August 1968 admitted to clinic, diagnosed progressive incurable metastases of melanoma, with hard tumor, size of fist, in right axilla.

Therapy: Basic treatment and immunotherapy with Gerlach vaccine for 12 weeks, followed by outpatient treatment for six months.

Result: Complete, persistent regression of metastases; no relapse in two years.

Case IV (404/59)-Female, born 4-12-1911

History: May 1954, radical mastectomy and post-radiation 4,200 r. December 1957, metastatic formations in ribs; radiotherapy. December 1958, local recurrence in scar; radio- and hormone therapies with apparent complete regression. September 1959, pulmonary metastases and again metastases in ribs.

November 1959, admission to clinic; diagnosed incurable progressive third relapse of metastatic carcinoma of left breast, showing four metastatic rib fractures with tangerine-sized tumor in right lung, large pleural infusion and large ulcerating scar on right anterior chest wall.

Therapy: Basic treatment and Gerlach vaccine for 14 months.

Result: Complete, persistent regression of all metastases; observation period more than 10 years.

Case V (143/60)-Female, born 20-11-1900

History: December 1959, exploratory laparotomy showed inoperable carcinoma of the sigmoid, adherent to uterus, adnexa, retroperitoneum and abdominal wall. Pre-natural anus made; cyclophosphamide therapy shortly followed by pulmonary embolism; then no further treatment.

February 1960, admitted to clinic as incurable, progressive carcinoma of the sigmoid.

Therapy: Basic treatment and Gerlach vaccine for 17 weeks.

Result: Complete, persistent regression, observation period more than 10 years.

Case VI (312/60)-Female, born 7-5-1890

History: September 1953, removal of spindle cell sarcoma from left shin bone and post-radiation. Summer 1958, local recurrence necessitating repeated surgery in March and August 1959, when diagnosis of sarcoma was again verified microscopically.

October 1959, admitted to clinic, diagnosed incurable, progressive local recurrence of osteo-sarcoma, showing multiple sarcomatous tumors over a large area of post-operative skin-muscle-bone defect.

Therapy: Basic treatment and Gerlach vaccine for eight weeks, then conservative outpatient treatment for several months; later, amputation of left leg.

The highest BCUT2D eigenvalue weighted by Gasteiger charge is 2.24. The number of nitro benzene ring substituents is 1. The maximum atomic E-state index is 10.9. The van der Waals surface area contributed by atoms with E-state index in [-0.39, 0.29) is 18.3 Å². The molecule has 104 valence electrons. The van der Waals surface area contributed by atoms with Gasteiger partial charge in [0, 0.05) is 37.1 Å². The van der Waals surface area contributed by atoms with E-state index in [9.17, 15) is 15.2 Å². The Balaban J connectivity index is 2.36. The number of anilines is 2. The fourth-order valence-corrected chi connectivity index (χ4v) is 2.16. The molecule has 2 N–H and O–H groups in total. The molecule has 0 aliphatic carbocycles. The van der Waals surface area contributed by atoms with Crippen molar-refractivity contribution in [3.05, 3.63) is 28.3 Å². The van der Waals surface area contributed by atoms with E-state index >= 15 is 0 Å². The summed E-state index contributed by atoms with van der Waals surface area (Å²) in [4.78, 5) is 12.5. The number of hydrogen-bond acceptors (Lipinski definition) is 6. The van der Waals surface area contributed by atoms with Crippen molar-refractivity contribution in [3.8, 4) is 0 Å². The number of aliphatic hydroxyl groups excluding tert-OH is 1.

Result: No recurrence after more than 10 years.

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Editorial note: to facilitate publication, these references have not been checked.

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27. Pischinger, A. (1961). Über die vegetativen, insbesondere humoralen Grundlagen des Herdgeschenens." Arztl. Praxis, VIII, 5, 249.

28. Pischinger, A. (1965). "Theoretische Grundlagen der Herderkrankung." Therapiewoche, 15/24, 1261.

29. Schultz van Treeck, A. (1955). "Krebsdisposition und Wesenstypus." Dtsch. Ges. Wes., 10, 1273.

30. Blumenberg, E., West, P. N. and Elis, F. W. (1954). "A Possible Relationship between Psychological Factors and Human Cancer." Journal of Psychosomatic Medicine, 227.

31. Wehrli, F. (1955). "Neue Erfahrungen mit Krebskranken in der Haematogenen Oxidationstherapie." Cancer Therapy, 1.

32. Gerlach, F. (1948). Krebs und obligater Pilzparasitismus. Urban und Schwarzenberg, Wien.

33. Gerlach, F. (1970). "Zur Biologie der Mykoplasmen und ihre Beziehungen zu malignen Tumoren." Wiener Tieraertzl. Monatsschrift, in press.

34. Gerlach, F. (1957). "Spezifisch bewirkte Latenz und Regression von Tumoren." Krebsarzt, 5, XII, 254.

35. Gerlach, F. (1961). "Immunbiologische Studien bei malignen Tumoren und Haemoblastosen." Krebsarzt, 2, XIX, 54.

36. Audier, A. G. (1959). "Immunotherapie metastasierender Malignome." Die Medizinische, No. 40, 1860.

37. Blumenberg, F. W. and Scheef, W. 1968). Hochdosierte Cyclophosphatomide-BehandIung in Kombination mit Strahlentherapie bei Patienten mitfortgeschrittenen Tumorerkrankungen. Deutscher Krebskongress, Berlin.

38. Blumenberg, F. W. and Scheef, W. (1969). "Bericht ueber die 10. Wissenschaftliche Tagung des Deutschen Zentralausschusses für Krebsforschung und Krebsbekampfung." Fortschritte in der Krebsforschung, Schattauer-Verlag, Stuttgart.

39. Blumenberg, F. W. and Scheef, W. (1969). "Hochdosierte Cyclosphosphatomide-Behandlung in Kombination mit Strahlentherapie bei Patienten mit fortgeschrittenen Tumorerkrankungen." Med. Welt., 37, 2024.

Other Bibliography:

Begg, R. W. (1958). "Tumour-Host Relations," Advances in Cancer Research, 5, 1.

Dontenwill, W. (1955). "Über Spezifische Abwehrvorgaenge bei malignen Geschwuelsten." Verh. Dtsch. Ges. Path., 39, 337.

Kollath, W. (1952). "Die Mesotrophie als physiologisches und klinisches Problem " Hippokrates, 23, 292.

Published in
Clinical Trials Journal. London, 1970. 7, No. 3,
A Peer Reviewed Paper

Joseph Issels, M.D.
Rottach-Egern, W. Germany